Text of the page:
Tuesday, 16 April 2013

Grapes on the Shamoli Plain - Afghanistan

I crossed Afghanistan's Shamoli Plain in 1997 to ascertain the viability of an agricultural rehabilitation programme. The area had once been famous for its vineyards and exports of grapes and raisins to neighbouring countries.

As one of the most fertile areas of Afghanistan in close proximity to Kabul, the Plain was cursed with anti-personnel mines from an earlier conflict. It was considered one of the most heavily mined area in Afghanistan.

Vineyards were abundant, but clearly untended for some years.  

Given the lack of foliage early in the year, it was evident that many landowners were collecting munitions and stacking them in the corner of their fields There were no indication of their condition or evidence of the danger they posed. 

Many fields were mined

Occasionally one could see the regular edges of dark metallic objects protruding from the mud. Some fields had been sprayed with butterfly mines whilst in others stick mines stood at odd angles. They were clearly deteriorating and far from secure. Bounding mines when detonated had the unpleasant habit of shooting into the air before lethally showering the surrounding area with shards of metal. Children and livestock were regular victims.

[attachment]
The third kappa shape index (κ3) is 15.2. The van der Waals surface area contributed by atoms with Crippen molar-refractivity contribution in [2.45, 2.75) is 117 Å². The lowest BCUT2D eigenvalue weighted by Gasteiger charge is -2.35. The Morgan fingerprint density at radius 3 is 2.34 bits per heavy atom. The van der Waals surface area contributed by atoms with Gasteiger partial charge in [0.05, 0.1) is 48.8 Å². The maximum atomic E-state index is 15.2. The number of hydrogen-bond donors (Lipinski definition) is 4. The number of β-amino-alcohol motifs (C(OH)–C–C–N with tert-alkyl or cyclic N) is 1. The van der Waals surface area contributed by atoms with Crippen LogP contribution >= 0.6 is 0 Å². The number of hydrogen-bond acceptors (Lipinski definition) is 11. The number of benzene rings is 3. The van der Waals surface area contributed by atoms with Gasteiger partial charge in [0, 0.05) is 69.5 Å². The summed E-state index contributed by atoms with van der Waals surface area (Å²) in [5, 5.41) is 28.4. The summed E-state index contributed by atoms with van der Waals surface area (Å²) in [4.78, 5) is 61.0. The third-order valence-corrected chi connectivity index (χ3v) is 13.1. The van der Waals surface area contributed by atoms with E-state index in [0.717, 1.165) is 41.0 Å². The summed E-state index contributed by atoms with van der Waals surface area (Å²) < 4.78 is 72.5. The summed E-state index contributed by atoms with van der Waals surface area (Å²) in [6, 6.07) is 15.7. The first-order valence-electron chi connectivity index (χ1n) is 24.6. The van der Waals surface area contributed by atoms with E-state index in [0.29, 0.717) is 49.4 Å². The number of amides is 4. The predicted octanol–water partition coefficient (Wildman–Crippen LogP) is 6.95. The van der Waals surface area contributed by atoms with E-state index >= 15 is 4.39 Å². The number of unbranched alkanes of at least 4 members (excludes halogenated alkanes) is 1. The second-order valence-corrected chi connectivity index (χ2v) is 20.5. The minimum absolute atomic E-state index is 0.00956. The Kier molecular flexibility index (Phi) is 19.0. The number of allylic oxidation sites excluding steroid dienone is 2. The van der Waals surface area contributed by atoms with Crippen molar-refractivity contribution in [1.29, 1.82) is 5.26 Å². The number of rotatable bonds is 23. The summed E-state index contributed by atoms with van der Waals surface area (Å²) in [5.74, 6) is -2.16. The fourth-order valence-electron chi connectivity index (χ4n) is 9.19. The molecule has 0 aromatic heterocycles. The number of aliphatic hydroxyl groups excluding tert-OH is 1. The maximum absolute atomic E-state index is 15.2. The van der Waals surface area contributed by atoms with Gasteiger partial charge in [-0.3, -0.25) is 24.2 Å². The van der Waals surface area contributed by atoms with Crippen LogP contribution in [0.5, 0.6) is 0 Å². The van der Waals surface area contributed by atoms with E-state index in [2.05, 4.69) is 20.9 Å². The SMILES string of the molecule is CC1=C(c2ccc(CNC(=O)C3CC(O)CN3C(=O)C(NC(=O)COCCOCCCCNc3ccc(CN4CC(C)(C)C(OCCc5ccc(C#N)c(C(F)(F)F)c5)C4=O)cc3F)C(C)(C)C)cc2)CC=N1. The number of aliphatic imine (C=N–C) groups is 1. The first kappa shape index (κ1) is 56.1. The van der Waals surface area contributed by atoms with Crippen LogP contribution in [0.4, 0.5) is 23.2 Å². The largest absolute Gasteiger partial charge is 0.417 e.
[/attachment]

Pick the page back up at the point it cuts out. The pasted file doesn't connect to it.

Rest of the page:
All fieldwork was undertaken from the top of dykes and well walked pathways.

Later on in the year - 1997 - the tide began to turn against the Taliban, and they were to inflict appalling suffering on the principally Tajik population of this area before destroying irrigation channels, poisoning wells and destroying what crops they could find.

Now finally there is some good news for the Plain. By 2013 many minefields had been cleared and NGO’s were managing to bring the vineyards back into production.